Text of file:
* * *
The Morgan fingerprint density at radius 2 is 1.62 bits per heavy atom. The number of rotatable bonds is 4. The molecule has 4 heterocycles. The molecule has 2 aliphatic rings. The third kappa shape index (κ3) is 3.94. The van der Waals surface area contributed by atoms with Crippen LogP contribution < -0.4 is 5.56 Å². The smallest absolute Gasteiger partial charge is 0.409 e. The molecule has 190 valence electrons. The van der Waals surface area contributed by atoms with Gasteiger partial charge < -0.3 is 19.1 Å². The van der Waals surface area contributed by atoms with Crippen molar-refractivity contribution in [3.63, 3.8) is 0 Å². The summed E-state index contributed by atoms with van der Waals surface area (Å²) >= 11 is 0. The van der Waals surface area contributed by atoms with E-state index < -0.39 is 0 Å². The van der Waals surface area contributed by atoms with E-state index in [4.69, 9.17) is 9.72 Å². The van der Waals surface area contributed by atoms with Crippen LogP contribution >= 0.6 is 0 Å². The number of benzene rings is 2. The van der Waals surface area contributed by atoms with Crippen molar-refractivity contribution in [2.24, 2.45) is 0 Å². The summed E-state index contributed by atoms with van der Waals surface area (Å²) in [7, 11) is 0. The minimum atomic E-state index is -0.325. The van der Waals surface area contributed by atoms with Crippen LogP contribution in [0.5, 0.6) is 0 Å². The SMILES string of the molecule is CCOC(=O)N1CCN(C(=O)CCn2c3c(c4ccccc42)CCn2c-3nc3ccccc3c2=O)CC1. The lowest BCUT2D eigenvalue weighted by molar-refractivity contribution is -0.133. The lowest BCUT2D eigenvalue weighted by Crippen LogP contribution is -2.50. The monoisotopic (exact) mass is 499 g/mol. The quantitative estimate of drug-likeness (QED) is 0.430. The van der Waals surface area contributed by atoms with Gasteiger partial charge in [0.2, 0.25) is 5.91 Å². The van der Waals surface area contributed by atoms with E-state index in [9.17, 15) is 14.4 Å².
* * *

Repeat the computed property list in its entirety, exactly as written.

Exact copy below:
The Morgan fingerprint density at radius 2 is 1.62 bits per heavy atom. The number of rotatable bonds is 4. The molecule has 4 heterocycles. The molecule has 2 aliphatic rings. The third kappa shape index (κ3) is 3.94. The van der Waals surface area contributed by atoms with Crippen LogP contribution < -0.4 is 5.56 Å². The smallest absolute Gasteiger partial charge is 0.409 e. The molecule has 190 valence electrons. The van der Waals surface area contributed by atoms with Gasteiger partial charge < -0.3 is 19.1 Å². The van der Waals surface area contributed by atoms with Crippen molar-refractivity contribution in [3.63, 3.8) is 0 Å². The summed E-state index contributed by atoms with van der Waals surface area (Å²) >= 11 is 0. The van der Waals surface area contributed by atoms with E-state index < -0.39 is 0 Å². The van der Waals surface area contributed by atoms with E-state index in [4.69, 9.17) is 9.72 Å². The van der Waals surface area contributed by atoms with Crippen LogP contribution >= 0.6 is 0 Å². The number of benzene rings is 2. The van der Waals surface area contributed by atoms with Crippen molar-refractivity contribution in [2.24, 2.45) is 0 Å². The summed E-state index contributed by atoms with van der Waals surface area (Å²) in [7, 11) is 0. The minimum atomic E-state index is -0.325. The van der Waals surface area contributed by atoms with Crippen LogP contribution in [0.5, 0.6) is 0 Å². The SMILES string of the molecule is CCOC(=O)N1CCN(C(=O)CCn2c3c(c4ccccc42)CCn2c-3nc3ccccc3c2=O)CC1. The lowest BCUT2D eigenvalue weighted by molar-refractivity contribution is -0.133. The lowest BCUT2D eigenvalue weighted by Crippen LogP contribution is -2.50. The monoisotopic (exact) mass is 499 g/mol. The quantitative estimate of drug-likeness (QED) is 0.430. The van der Waals surface area contributed by atoms with Gasteiger partial charge in [0.2, 0.25) is 5.91 Å². The van der Waals surface area contributed by atoms with E-state index in [9.17, 15) is 14.4 Å².